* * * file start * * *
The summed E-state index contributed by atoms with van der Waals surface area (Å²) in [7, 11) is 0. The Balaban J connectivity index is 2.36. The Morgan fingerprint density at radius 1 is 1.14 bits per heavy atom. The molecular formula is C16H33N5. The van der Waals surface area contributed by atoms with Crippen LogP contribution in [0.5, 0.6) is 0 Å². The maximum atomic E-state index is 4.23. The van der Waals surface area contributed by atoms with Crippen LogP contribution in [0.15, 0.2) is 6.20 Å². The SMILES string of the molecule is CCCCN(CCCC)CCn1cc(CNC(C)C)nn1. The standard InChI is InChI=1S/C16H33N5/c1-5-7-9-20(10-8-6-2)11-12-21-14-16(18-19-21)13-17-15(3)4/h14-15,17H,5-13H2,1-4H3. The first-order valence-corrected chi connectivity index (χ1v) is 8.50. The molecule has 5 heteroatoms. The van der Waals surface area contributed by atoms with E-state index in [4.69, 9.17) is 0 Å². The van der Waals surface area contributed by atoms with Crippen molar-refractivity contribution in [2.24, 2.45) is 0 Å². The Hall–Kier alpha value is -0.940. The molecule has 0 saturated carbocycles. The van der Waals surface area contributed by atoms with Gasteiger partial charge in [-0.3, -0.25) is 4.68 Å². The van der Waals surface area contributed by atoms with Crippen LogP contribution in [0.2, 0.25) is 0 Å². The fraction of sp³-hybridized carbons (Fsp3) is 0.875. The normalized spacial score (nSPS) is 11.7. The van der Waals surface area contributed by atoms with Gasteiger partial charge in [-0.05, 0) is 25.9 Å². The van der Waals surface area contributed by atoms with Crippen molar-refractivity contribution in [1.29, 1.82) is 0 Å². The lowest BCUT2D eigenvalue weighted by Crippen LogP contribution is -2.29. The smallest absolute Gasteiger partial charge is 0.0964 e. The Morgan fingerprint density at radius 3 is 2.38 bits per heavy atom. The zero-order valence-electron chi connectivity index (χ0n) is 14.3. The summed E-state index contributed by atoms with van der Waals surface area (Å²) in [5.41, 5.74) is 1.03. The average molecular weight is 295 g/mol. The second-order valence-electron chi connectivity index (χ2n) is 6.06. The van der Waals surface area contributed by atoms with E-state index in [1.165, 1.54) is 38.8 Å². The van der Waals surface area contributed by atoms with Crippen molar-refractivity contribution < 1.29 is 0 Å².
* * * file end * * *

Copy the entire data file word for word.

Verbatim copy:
The summed E-state index contributed by atoms with van der Waals surface area (Å²) in [7, 11) is 0. The Balaban J connectivity index is 2.36. The Morgan fingerprint density at radius 1 is 1.14 bits per heavy atom. The molecular formula is C16H33N5. The van der Waals surface area contributed by atoms with Crippen LogP contribution in [0.5, 0.6) is 0 Å². The maximum atomic E-state index is 4.23. The van der Waals surface area contributed by atoms with Crippen LogP contribution in [0.15, 0.2) is 6.20 Å². The SMILES string of the molecule is CCCCN(CCCC)CCn1cc(CNC(C)C)nn1. The standard InChI is InChI=1S/C16H33N5/c1-5-7-9-20(10-8-6-2)11-12-21-14-16(18-19-21)13-17-15(3)4/h14-15,17H,5-13H2,1-4H3. The first-order valence-corrected chi connectivity index (χ1v) is 8.50. The molecule has 5 heteroatoms. The van der Waals surface area contributed by atoms with E-state index in [4.69, 9.17) is 0 Å². The van der Waals surface area contributed by atoms with Crippen molar-refractivity contribution in [2.24, 2.45) is 0 Å². The Hall–Kier alpha value is -0.940. The molecule has 0 saturated carbocycles. The van der Waals surface area contributed by atoms with Gasteiger partial charge in [-0.3, -0.25) is 4.68 Å². The van der Waals surface area contributed by atoms with Crippen LogP contribution in [0.2, 0.25) is 0 Å². The fraction of sp³-hybridized carbons (Fsp3) is 0.875. The normalized spacial score (nSPS) is 11.7. The van der Waals surface area contributed by atoms with Gasteiger partial charge in [-0.05, 0) is 25.9 Å². The van der Waals surface area contributed by atoms with Crippen molar-refractivity contribution in [1.29, 1.82) is 0 Å². The lowest BCUT2D eigenvalue weighted by Crippen LogP contribution is -2.29. The smallest absolute Gasteiger partial charge is 0.0964 e. The Morgan fingerprint density at radius 3 is 2.38 bits per heavy atom. The zero-order valence-electron chi connectivity index (χ0n) is 14.3. The summed E-state index contributed by atoms with van der Waals surface area (Å²) in [5.41, 5.74) is 1.03. The average molecular weight is 295 g/mol. The second-order valence-electron chi connectivity index (χ2n) is 6.06. The van der Waals surface area contributed by atoms with E-state index in [1.165, 1.54) is 38.8 Å². The van der Waals surface area contributed by atoms with Crippen molar-refractivity contribution < 1.29 is 0 Å².